All Taxa Biological Inventory Workshop Report

Scott Miller scottm at BISHOP.BISHOP.HAWAII.ORG
Mon Aug 2 09:47:21 CDT 1993


        ALL TAXA BIOLOGICAL INVENTORY WORKSHOP, APRIL 1993: AN OVERVIEW

        Scott Miller, Bishop Museum, Box 19,000-A, Honolulu, Hawaii 96817

        In  April 1993, 57 specialists convened for a three day  workshop
        at the University of Pennsylvania in Philadelphia to discuss  the
        concept and mechanics of an All Taxa Biological Inventory (ATBI).
        Participants had backgrounds in managing biotic surveys or infor-
        mation, and represented more-or-less the full range of terrestri-
        al  and freshwater taxa.  For logistic reasons, the marine  envi-
        ronment was excluded from discussion, although several  represen-
        tatives were present to provide cross linkage to similar process-
        es underway among marine scientists.  Most participants came from
        the  United States, but Canada, Mexico, Costa Rica, Brazil,  Nor-
        way,  England, and Australia were represented. The  workshop  was
        organized  by Dan Janzen and Winnie Hallwachs with  funding  from
        NSF.  An overview recently appeared in SCIENCE (260: 620-622,  30
        April 1993), so I will focus more on details here.

        For discussion purposes, the physical characteristics of an  ATBI
        were  expected  to  be as follows.  Some of  the  parameters  are
        determined  by biological needs, others by logistic or  political
        realities.  A single large site, 50,000-100,000 hectares, includ-
        ing  diverse habitats.  The site should be subject to  long  term
        preservation (e.g., national park or similar status), but  should
        include  disturbed habitats.  An ATBI would be a complete  inven-
        tory of all taxa to the maximum extent possible, including fungi,
        bacteria,  and viruses.  Collections will be made within  a  grid
        system  (GPS/GIS-referenced) via sampling strategies  that  allow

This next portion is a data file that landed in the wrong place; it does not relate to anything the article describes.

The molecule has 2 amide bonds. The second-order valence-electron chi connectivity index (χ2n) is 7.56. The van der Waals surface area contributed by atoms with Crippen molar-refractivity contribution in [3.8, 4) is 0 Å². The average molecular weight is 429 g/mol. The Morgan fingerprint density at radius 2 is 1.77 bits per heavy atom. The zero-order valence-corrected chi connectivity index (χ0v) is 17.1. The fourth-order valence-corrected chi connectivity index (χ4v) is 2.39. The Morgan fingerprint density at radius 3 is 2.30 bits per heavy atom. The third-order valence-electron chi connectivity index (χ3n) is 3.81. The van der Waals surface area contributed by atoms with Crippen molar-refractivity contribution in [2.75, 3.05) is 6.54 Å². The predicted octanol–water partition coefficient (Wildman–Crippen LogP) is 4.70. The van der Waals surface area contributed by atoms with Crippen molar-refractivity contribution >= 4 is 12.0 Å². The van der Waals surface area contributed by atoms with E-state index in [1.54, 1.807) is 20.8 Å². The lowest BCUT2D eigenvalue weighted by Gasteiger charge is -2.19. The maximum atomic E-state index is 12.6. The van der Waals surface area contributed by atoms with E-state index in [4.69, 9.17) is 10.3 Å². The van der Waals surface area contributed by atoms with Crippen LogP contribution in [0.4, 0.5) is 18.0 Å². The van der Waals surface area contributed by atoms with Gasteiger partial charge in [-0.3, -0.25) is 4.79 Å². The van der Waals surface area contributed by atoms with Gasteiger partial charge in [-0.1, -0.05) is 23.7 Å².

maximum  information retrieval in the future, and will be  appro-
        priately  vouchered.  Modern  information  management,  including
        global interactive access to data via Internet, is crucial.   For
        simplicity,  I  refer here to one ATBI site, but it  is  expected
        that  once  one gets underway, others would be started  in  other
        countries.

        An  ATBI  must  be a cooperative, synergistic  effort,  with  all
        involved  working  closely  together.  For  example,  birds  have
        insect  parasites,  which have protozoan parasites,  so  sampling
        strategies  must  be coordinated.  Training of  systematists,  as
        well as land managers and others, will be built in. The inventory
        would  include passing the species collected "through the  filter
        of  what we know" to add biological and phylogenetic  information
        to the knowledge base.

        As has been recognized by Association of Systematics  Collections
        workshops  in  recent years, there is a serious lack  of  trained
        systematists, as well as collections and research facilities, for
        microbes  and many invertebrates (especially non-arthropod,  non-
        mollusk  invertebrates). Diana Lipscomb observed that  "the  bio-
        sphere of systematists has more holes than the ozone layer."   An
        ATBI would require a major infusion of effort into these  fields.
        Where  will the people come from?  If training opportunities  and
        jobs  are  available, experience with other projects  shows  that
        people will emerge to meet the challenge (this was referred to as
        the  "Field  of Dreams" concept -- "If you build  it,  they  will
        come").

        In  order to be successful an ATBI must be  fully  collaborative.
        The  plan must be developed and managed by local constituents  in
        cooperation  with  scientists and the various  user  communities.
        This workshop focused on ascertaining the technical and scientif-
        ic issues of feasibility to carry out an ATBI. Further  workshops
        must  focus on user needs and local involvement,  including  such
        areas  as  biodiversity prospecting, ecotourism,  education,  and
        science-based industries.

        A  single  ATBI would cost $50-150 million.  After two  years  of
        planning  and  gearing up, the inventory would  take  about  five
        years.  It is hard for systematists, accustomed to  their  tradi-